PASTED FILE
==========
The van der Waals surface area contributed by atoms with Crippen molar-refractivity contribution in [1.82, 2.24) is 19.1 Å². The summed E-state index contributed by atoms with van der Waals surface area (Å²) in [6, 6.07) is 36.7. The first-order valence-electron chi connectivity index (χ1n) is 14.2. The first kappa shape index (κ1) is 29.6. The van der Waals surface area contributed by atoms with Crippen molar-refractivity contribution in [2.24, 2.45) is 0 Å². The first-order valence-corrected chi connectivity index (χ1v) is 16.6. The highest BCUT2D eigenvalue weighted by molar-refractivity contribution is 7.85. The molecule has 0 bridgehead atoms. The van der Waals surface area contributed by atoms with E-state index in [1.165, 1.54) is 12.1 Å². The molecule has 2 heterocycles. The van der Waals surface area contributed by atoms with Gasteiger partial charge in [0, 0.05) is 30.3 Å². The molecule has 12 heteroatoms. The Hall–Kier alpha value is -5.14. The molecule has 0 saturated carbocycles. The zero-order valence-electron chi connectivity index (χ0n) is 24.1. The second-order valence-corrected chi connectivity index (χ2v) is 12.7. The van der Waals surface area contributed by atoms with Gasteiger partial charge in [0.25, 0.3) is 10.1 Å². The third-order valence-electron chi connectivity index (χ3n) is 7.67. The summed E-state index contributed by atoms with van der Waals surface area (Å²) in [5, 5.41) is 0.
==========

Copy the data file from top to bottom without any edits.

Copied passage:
The van der Waals surface area contributed by atoms with Crippen molar-refractivity contribution in [1.82, 2.24) is 19.1 Å². The summed E-state index contributed by atoms with van der Waals surface area (Å²) in [6, 6.07) is 36.7. The first-order valence-electron chi connectivity index (χ1n) is 14.2. The first kappa shape index (κ1) is 29.6. The van der Waals surface area contributed by atoms with Crippen molar-refractivity contribution in [2.24, 2.45) is 0 Å². The first-order valence-corrected chi connectivity index (χ1v) is 16.6. The highest BCUT2D eigenvalue weighted by molar-refractivity contribution is 7.85. The molecule has 0 bridgehead atoms. The van der Waals surface area contributed by atoms with E-state index in [1.165, 1.54) is 12.1 Å². The molecule has 2 heterocycles. The van der Waals surface area contributed by atoms with Gasteiger partial charge in [0, 0.05) is 30.3 Å². The molecule has 12 heteroatoms. The Hall–Kier alpha value is -5.14. The molecule has 0 saturated carbocycles. The zero-order valence-electron chi connectivity index (χ0n) is 24.1. The second-order valence-corrected chi connectivity index (χ2v) is 12.7. The van der Waals surface area contributed by atoms with Gasteiger partial charge in [0.25, 0.3) is 10.1 Å². The third-order valence-electron chi connectivity index (χ3n) is 7.67. The summed E-state index contributed by atoms with van der Waals surface area (Å²) in [5, 5.41) is 0.